We all know how easy it is to fall into the trap…
A client rings up, or emails in, and they just want this little extra thing doing and you say to yourself:
“Oh, it’s only a small job, not too much effort, it won’t take me long…”
And before you know it, this is happening with another client and another, and the scope of each job is increasing beyond your control.
Which creates a conflict in your mind…
“When do I let them know that the fee needs to be increased? How are they going to react? Will they think that I’m ripping them off? Are they going to leave me for another accountant? Maybe I should just leave this one out and not charge them?”
Once you’re in this trap, it can become very difficult to climb out, which is why it’s vitally important you have systems in your practice to reduce the risk of scope creep.
What Exactly Is Scope Creep?
Scope creep is when the scope of work that has been agreed with a client increases or changes.
And what this typically means is that your clients are asking for more, they’re receiving more, but 99% of the time they aren’t paying for more.
When not managed properly, this can have a serious impact on your bottom line profits and put a strain on your client relationships.
So, what can you do to reduce the risk of scope creep in your practice and prevent it from eating into your hard-earned profits?
1. Pre-Empting Scope Creep
The easiest way to control something, is to reduce the chances of it happening in the first place.
With scope creep, this can be done in a number of ways, but ultimately it comes down to how you define your services.
Make sure that all your agreements and letters of engagement spell out clearly:
- Exactly what you will be doing (i.e. what’s included in the scope)
- And exactly what you won’t be doing (i.e. what’s not included in the scope)
These agreements want to be reviewed on an annual basis for your smaller, basic clients and on a quarterly basis for your larger more complicated clients.
Also, as part of your engagement process, it’s a good idea to manage your client’s expectations upfront.
Let them know that you want to offer them the best service possible with the highest quality of work and in order to do that, if anything is seen as outside of scope, you will let them know in advance and adjust the fee accordingly so that you can continue delivering the service they deserve.
This also means educating your team so that they’re aware of exactly what the engagement includes, so they can spot when something is outside of the agreed scope.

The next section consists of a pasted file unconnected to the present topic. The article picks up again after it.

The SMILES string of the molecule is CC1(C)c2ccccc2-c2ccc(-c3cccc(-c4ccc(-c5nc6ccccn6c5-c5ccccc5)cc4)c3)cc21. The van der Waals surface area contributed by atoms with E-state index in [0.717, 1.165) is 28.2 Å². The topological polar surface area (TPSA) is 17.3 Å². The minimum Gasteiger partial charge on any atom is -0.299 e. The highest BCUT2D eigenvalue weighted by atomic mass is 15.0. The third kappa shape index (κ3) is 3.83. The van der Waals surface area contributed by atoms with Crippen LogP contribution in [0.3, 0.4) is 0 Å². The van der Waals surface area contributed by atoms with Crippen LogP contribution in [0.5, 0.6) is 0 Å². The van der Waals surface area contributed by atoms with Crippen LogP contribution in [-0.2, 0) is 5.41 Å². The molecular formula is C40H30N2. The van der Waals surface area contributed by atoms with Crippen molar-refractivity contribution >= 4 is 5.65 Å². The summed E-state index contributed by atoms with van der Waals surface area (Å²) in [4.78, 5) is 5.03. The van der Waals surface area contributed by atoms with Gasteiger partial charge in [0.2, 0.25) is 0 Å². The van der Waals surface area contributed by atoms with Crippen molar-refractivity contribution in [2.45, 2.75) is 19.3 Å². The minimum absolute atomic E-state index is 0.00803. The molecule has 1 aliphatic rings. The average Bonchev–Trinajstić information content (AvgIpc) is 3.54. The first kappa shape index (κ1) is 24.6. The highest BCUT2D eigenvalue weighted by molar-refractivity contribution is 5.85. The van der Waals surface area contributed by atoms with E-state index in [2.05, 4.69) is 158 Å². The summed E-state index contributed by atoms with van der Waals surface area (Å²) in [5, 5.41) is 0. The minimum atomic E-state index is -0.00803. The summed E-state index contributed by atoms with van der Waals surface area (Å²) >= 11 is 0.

2. Controlling Scope Creep
It would be impossible to completely prevent scope creep from happening.
This means that it’s important to have control measures in place to limit the effects it has.
One way of controlling scope creep is to make sure that when a client’s requirements begin to exceed what has been agreed, you contact them immediately to let them know that the scope of work has changed and the fee needs to be reviewed.
As long as you have managed their expectations upfront, this isn’t a difficult conversation to have.
Once you have let them know and their engagement letter has been amended accordingly, you can adjust your workflow and continue doing the work profitably.
Another way of controlling scope creep is to have a system for regular client contact, ideally once every couple of months.
Not only does this mitigate the risk of scope creep, it also leads to up-selling additional work that would otherwise not have been done.
Top Tip – Have a whiteboard in your office and set ‘Additional Work Order’ KPI’s for your client-facing staff. If these numbers are low, then it might mean that additional work is being done for free outside of scope. If these numbers are high, then you’ll be adding lots of additional revenue to your practice.
Client Communication Is Key
The key to pre-empting and controlling scope creep in your practice is to make sure that you are communicating with your clients regularly and honestly and managing their expectations throughout.
Don’t be afraid to speak to them. If the fee needs reviewing, tell them. They will understand.
If you don’t, then it’s your profits that will suffer as a result.
With the right systems, processes and mind-set in place, you can avoid the risks of scope creep and enjoy your healthy profits.